Actually, based on Gerry’s definition of addiction, our supposed agreement was actually a misunderstanding.  I believe he really did mean that everything is addiction, while I was refering to ubiquitousness of addiction.  I’ve observed that most people have something that they turn to compuslively that prevents them from getting something else that they would claim is more important to them.

Despite the fact that I was arguing Gerry’s definition of addiction was invalid, it really is none of my business to tell someone their defintion is wrong.  However, it is really hard to communicate with people that have redefined words.  Since Gerry and I have different definitions of addiction, we cannot possibly talk about addiction since we use the same word to talk about different things.   It would simply be too confusing.

Clear communication begins with a shared understanding of what terms mean.  In the beginning, we sat around and decided what things would be called.  For instance, we decided that the color red would be called red.  Now sometimes you might run into someone that thinks an object you think is orange is actually red.  You could argue your point and perhaps check the wavelength to see if it is red (620-750nm) or orange (590-620nm) or you could simply learn your friend has a different defintion of red.

I used to go to Twelve Step meetings and listen to people go on and on about God.  I was baffled by the things they would say.  Then I started asking them what they meant by “God”.  They told me that God meant “nature” or “love” or “spirit”.  Everyone had a different idea and none of them matched the dictionary.  That is when I learned that “God” was a meaningless word.

This is one of the reasons I try to define the terms I use in this blog.  I want to be able to communicate clearly with whoever is reading.  Many terms in Buddhism have become commonplace, but the accurate definitions can be surprising.  In addition, I do not make up defintions to suit me, I use defintions that I have learned from authorities.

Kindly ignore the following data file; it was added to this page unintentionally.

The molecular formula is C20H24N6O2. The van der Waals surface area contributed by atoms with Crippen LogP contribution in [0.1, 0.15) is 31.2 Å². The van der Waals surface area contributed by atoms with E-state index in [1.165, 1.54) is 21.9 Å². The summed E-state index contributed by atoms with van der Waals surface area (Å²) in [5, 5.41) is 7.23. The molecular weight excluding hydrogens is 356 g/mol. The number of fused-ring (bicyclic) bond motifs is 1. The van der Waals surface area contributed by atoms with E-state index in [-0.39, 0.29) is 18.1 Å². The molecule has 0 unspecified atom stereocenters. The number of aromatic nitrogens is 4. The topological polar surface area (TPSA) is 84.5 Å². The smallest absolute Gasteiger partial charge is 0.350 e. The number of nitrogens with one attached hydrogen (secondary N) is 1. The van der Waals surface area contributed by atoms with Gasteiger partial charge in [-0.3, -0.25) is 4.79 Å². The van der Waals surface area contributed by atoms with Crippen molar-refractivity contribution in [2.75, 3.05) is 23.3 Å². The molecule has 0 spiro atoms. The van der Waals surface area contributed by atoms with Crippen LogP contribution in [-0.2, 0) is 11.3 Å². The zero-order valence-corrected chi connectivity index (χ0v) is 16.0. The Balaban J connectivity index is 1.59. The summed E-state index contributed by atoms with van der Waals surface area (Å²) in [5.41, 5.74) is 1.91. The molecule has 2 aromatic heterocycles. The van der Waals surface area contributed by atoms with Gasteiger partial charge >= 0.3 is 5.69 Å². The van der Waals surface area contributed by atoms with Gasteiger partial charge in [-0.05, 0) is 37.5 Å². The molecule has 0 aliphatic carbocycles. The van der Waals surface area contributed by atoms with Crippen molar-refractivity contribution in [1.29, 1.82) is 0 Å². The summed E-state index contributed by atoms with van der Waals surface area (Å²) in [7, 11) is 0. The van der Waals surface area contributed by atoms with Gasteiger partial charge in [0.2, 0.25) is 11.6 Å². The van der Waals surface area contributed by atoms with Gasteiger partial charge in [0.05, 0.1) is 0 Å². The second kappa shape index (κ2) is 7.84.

Quietude

Quietude, also known as shamata or samatha (Sanskrit), shi-ne (Tibetan), samatha (Pali), and calm abiding, is defined as:

The single-mindedness that is imbued with the exceptional bliss of practiced ease due to deep, single-pointed meditation on its object.

Shamata is considered the mental platform necessary to achieve insight into reality and the direct experience of emptiness or ultimate reality.  Shamata is characterized by pleasant physical sensations, effortlessness in holding one’s meditational object in awareness, the ability to move fluidly and intentionally between objects and the occurrence of this state as soon as one sits down to meditate.  It is a bright, vivid, and exceptionally calm state and not trance like in anyway.

Meditators progress towards shamata by passing through nine stages starting with complete scatter-mind, moving to the ability to hold the object in awareness at all times, then the disappearance of narrative or discursive thoughts and increasing calm until finally shamata is achieved.